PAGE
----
What is Ireland’s most common genetic condition?

by Rachel Cunningham

Rachel Cunningham

Despite being Ireland’s most common genetic condition, haemochromatosis, a condition which could be life-threatening if left untreated, is not as widely known as other genetic conditions. 

Also known as ‘iron overload’, the Irish Haemochromatosis Association estimates that there are 20,000 undiagnosed cases in Ireland and cautions that, if untreated, it can lead to organ damage or even premature death.  

Commenting on the condition, Dr John Ryan, Consultant in Hepatology and Gastroenterology at Beaumont Hospital explained: “Haemochromatosis is an inherited condition, where the body cannot switch off iron absorption and iron build up leads to life-threatening organ damage. If picked up early enough it is entirely treatable, and individuals may also donate blood through the Irish Blood Transfusion clinics, which is then put to good use.” 

One in five people in Ireland carry one copy of the gene haemochromatosis and one in every 83 Irish people carry two copies of the gene, making it more common in Ireland than anywhere else in the world.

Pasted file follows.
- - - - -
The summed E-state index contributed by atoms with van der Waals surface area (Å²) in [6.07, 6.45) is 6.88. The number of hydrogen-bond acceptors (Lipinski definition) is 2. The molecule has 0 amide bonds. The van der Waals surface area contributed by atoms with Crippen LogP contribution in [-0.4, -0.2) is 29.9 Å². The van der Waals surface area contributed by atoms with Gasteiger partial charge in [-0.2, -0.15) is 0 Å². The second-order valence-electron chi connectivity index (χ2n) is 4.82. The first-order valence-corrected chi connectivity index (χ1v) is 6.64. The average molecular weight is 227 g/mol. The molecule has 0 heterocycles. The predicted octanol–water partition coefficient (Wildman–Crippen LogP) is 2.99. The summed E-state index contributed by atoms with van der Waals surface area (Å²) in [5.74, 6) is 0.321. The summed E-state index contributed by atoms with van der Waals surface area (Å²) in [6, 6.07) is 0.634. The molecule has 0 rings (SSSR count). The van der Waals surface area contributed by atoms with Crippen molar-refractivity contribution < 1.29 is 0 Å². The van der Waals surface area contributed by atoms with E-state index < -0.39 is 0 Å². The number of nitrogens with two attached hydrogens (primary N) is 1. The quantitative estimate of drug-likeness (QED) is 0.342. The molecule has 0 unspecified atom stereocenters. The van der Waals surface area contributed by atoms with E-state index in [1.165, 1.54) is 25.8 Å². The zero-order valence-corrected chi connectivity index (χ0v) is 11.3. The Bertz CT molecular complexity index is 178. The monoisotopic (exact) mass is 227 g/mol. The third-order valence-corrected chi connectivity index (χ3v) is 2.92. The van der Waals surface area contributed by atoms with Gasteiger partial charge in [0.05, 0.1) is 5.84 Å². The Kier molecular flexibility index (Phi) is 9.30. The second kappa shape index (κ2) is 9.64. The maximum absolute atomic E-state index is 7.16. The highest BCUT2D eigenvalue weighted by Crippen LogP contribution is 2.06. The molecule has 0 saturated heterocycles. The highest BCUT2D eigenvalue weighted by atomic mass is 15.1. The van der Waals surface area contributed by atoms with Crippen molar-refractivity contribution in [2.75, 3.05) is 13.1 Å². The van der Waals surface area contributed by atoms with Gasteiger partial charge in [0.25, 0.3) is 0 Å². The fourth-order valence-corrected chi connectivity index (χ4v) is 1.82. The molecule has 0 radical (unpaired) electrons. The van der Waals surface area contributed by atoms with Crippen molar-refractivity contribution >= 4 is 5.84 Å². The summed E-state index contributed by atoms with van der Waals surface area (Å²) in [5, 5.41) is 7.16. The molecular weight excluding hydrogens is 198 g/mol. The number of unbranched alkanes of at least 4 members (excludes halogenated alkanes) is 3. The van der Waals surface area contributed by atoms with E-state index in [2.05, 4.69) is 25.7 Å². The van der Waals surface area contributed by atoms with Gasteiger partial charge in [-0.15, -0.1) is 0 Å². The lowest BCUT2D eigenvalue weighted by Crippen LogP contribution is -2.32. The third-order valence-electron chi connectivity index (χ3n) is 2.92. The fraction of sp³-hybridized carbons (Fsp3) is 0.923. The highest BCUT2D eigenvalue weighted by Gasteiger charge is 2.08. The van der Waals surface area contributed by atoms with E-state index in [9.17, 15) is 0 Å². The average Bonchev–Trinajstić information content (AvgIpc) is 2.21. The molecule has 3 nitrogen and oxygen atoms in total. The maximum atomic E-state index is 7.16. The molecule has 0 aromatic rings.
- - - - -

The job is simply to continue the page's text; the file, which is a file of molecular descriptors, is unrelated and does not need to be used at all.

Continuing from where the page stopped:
Symptoms can range from chronic tiredness and joint pain, to abdominal pain and sexual dysfunction and this year, to mark World Haemochromatosis Awareness Week, June 1-7, the IHA is encouraging people to get checked for haemochromatosis.

Dr Maurice Manning, Chair of the IHA and someone who has been diagnosed with haemochromatosis, is encouraging people to stop ignoring symptoms and to arrange a blood test with their GP.

“Although it can be life-threatening, once diagnosed before organ damage has occurred, haemochromatosis can be successfully treated and patients go on to live their lives to the full, without any impact”, Dr Manning advised.

Some iconic Dublin building will be lit up in red to raise awareness for the condition, including Dublin’s Mansion House, the Lord Mayor’s residence in Dublin, the Dublin Convention Centre and Fingal Town Hall. 

The IHA has also teamed up with the GAA in a charity partnership that aims to help raise awareness of the common condition and ensure that everyone is aware of the symptoms. 

Former GAA All Star and new IHA ambassador, David Beggy of Meath, explained that early diagnosis of the condition is key. “It’s known as the ‘Celtic gene’ because it’s so common in Ireland but I lived with symptoms for a while before it was diagnosed.

“During the height of my career as a footballer, I suffered from different aches and pains and fatigue but I put it down to football and learned to live with it. I had never heard of haemochromatosis before but it was also a relief when I was finally diagnosed, because I could now get a handle on it”, he said. 

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